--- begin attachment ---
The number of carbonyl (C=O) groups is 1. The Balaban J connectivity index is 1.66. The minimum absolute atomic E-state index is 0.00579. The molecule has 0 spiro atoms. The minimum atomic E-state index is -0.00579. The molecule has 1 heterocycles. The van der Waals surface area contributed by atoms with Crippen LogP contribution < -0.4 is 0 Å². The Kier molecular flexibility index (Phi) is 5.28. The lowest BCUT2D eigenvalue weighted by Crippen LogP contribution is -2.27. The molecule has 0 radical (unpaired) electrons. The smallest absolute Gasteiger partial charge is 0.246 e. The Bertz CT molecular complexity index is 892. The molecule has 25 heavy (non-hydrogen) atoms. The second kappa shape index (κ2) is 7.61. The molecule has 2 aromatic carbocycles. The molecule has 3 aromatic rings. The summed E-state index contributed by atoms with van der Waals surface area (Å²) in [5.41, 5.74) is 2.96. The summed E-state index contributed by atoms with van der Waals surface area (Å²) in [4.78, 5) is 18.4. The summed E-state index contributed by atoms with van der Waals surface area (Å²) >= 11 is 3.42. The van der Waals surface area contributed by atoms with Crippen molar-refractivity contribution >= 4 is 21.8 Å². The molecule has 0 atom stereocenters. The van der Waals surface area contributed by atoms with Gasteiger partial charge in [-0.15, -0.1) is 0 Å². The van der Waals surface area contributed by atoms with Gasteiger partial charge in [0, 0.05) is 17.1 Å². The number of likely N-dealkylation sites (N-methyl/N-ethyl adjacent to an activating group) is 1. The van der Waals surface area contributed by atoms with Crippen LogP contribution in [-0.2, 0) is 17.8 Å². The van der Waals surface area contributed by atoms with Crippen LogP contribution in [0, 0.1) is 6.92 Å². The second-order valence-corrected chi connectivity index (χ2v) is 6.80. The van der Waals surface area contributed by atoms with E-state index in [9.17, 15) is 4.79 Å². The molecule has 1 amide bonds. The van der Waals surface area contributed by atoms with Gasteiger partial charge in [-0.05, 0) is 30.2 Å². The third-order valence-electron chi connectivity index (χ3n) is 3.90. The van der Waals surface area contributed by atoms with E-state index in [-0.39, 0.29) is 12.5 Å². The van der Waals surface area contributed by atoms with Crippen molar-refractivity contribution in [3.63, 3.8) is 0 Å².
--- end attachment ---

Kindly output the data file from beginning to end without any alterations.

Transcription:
The number of carbonyl (C=O) groups is 1. The Balaban J connectivity index is 1.66. The minimum absolute atomic E-state index is 0.00579. The molecule has 0 spiro atoms. The minimum atomic E-state index is -0.00579. The molecule has 1 heterocycles. The van der Waals surface area contributed by atoms with Crippen LogP contribution < -0.4 is 0 Å². The Kier molecular flexibility index (Phi) is 5.28. The lowest BCUT2D eigenvalue weighted by Crippen LogP contribution is -2.27. The molecule has 0 radical (unpaired) electrons. The smallest absolute Gasteiger partial charge is 0.246 e. The Bertz CT molecular complexity index is 892. The molecule has 25 heavy (non-hydrogen) atoms. The second kappa shape index (κ2) is 7.61. The molecule has 2 aromatic carbocycles. The molecule has 3 aromatic rings. The summed E-state index contributed by atoms with van der Waals surface area (Å²) in [5.41, 5.74) is 2.96. The summed E-state index contributed by atoms with van der Waals surface area (Å²) in [4.78, 5) is 18.4. The summed E-state index contributed by atoms with van der Waals surface area (Å²) >= 11 is 3.42. The van der Waals surface area contributed by atoms with Crippen molar-refractivity contribution >= 4 is 21.8 Å². The molecule has 0 atom stereocenters. The van der Waals surface area contributed by atoms with Gasteiger partial charge in [-0.15, -0.1) is 0 Å². The van der Waals surface area contributed by atoms with Gasteiger partial charge in [0, 0.05) is 17.1 Å². The number of likely N-dealkylation sites (N-methyl/N-ethyl adjacent to an activating group) is 1. The van der Waals surface area contributed by atoms with Crippen LogP contribution in [-0.2, 0) is 17.8 Å². The van der Waals surface area contributed by atoms with Crippen LogP contribution in [0, 0.1) is 6.92 Å². The second-order valence-corrected chi connectivity index (χ2v) is 6.80. The van der Waals surface area contributed by atoms with E-state index in [9.17, 15) is 4.79 Å². The molecule has 1 amide bonds. The van der Waals surface area contributed by atoms with Gasteiger partial charge in [-0.05, 0) is 30.2 Å². The third-order valence-electron chi connectivity index (χ3n) is 3.90. The van der Waals surface area contributed by atoms with E-state index in [-0.39, 0.29) is 12.5 Å². The van der Waals surface area contributed by atoms with Crippen molar-refractivity contribution in [3.63, 3.8) is 0 Å².